Willy Russell was born in Whiston, near Liverpool, in 1947. He grew up in a left-wing household and left school with one O-level in English. His dad, at various times, worked in the mines, in a factory, ran a fish and chip shop and also ran a library-on-a-bicycle, transporting books in two suitcases strapped to the sides of his bike. After leaving school at 15 and becoming a hairdresser, by the age of 20 Willy felt the need to return to education and, after leaving university, he became a teacher at a comprehensive school in his home city.
Willy Russell's plays tend to revolve around a number of issues . All of his four most famous plays, Our Day Out, Educating Rita, Shirley Valentine and Blood Brothers, revolve around women, whom Russell portrays sensitively and with compassion. Russell himself remembers growing up in a house where the men went out to work and where his childhood life was therefore dominated by his mother and aunts. When a hairdresser, Willy Russell generally styled ladies' hair, and did this for six years.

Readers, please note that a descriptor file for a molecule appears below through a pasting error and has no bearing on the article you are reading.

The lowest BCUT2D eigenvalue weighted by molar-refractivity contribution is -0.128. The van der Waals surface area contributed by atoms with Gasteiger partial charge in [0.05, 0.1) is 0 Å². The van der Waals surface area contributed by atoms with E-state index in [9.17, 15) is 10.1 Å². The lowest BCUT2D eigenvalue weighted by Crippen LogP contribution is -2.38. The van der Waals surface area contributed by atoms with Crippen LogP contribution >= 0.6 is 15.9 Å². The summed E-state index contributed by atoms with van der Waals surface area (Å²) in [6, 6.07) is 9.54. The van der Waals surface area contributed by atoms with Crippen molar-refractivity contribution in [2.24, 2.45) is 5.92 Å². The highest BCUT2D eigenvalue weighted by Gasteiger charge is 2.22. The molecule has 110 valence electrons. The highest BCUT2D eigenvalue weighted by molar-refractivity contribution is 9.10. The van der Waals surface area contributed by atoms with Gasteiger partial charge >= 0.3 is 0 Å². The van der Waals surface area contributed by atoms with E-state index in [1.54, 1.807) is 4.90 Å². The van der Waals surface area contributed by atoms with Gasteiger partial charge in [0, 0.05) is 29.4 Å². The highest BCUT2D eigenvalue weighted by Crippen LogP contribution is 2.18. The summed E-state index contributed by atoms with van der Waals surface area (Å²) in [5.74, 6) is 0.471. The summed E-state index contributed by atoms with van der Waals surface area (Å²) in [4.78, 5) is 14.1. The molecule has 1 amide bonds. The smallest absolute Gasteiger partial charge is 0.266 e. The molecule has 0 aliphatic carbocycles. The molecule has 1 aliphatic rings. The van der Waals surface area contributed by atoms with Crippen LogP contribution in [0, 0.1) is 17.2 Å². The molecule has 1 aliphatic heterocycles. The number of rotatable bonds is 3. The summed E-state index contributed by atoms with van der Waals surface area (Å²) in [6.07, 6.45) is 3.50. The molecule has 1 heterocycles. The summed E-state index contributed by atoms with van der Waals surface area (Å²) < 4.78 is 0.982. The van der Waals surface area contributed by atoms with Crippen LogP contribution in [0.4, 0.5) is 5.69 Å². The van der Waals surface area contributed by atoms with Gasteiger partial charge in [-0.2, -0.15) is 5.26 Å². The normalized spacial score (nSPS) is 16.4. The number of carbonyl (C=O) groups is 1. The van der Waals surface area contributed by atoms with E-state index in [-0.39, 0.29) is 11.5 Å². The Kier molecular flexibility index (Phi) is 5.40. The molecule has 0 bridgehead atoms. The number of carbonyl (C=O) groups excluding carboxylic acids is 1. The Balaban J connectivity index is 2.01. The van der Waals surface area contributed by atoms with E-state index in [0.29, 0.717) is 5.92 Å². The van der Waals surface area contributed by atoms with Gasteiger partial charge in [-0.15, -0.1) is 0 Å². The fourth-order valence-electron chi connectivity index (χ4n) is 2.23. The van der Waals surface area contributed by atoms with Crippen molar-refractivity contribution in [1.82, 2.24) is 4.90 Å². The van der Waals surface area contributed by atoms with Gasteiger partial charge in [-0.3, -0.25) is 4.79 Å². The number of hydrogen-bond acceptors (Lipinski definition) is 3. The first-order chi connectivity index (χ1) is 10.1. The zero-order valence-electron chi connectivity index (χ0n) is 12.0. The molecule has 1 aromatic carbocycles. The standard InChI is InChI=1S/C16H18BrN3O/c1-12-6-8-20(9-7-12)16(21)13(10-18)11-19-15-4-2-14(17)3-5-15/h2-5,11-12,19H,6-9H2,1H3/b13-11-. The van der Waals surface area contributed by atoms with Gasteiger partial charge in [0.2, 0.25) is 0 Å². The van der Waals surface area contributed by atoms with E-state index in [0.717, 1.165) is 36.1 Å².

Many of Willy Russell's plays are also to do with class. Russell believed that the class you belong to determines - to a large extent - your chances in life. In Blood Brothers, these differences are extreme, and Russell describes them very dramatically. In the play, class is an active and destructive force, infiltrating Mickey's life, and eventually destroying both brothers. Russell shows the class divisions as both brothers long for aspects of the other's life - 'I wish that I could be like my friend'. The class divide wins out in the end and destroys them both.
Willy shared many similarities to his arguably most famous character, Rita. He was born in 1947 to a working class family in Merseyside and he was not academically talented at school, like Rita. He initially went on to follow Rita's choice of career - a women's hairdresser. However he preferred to sit in the back room writing away. At first, he wrote entertaining...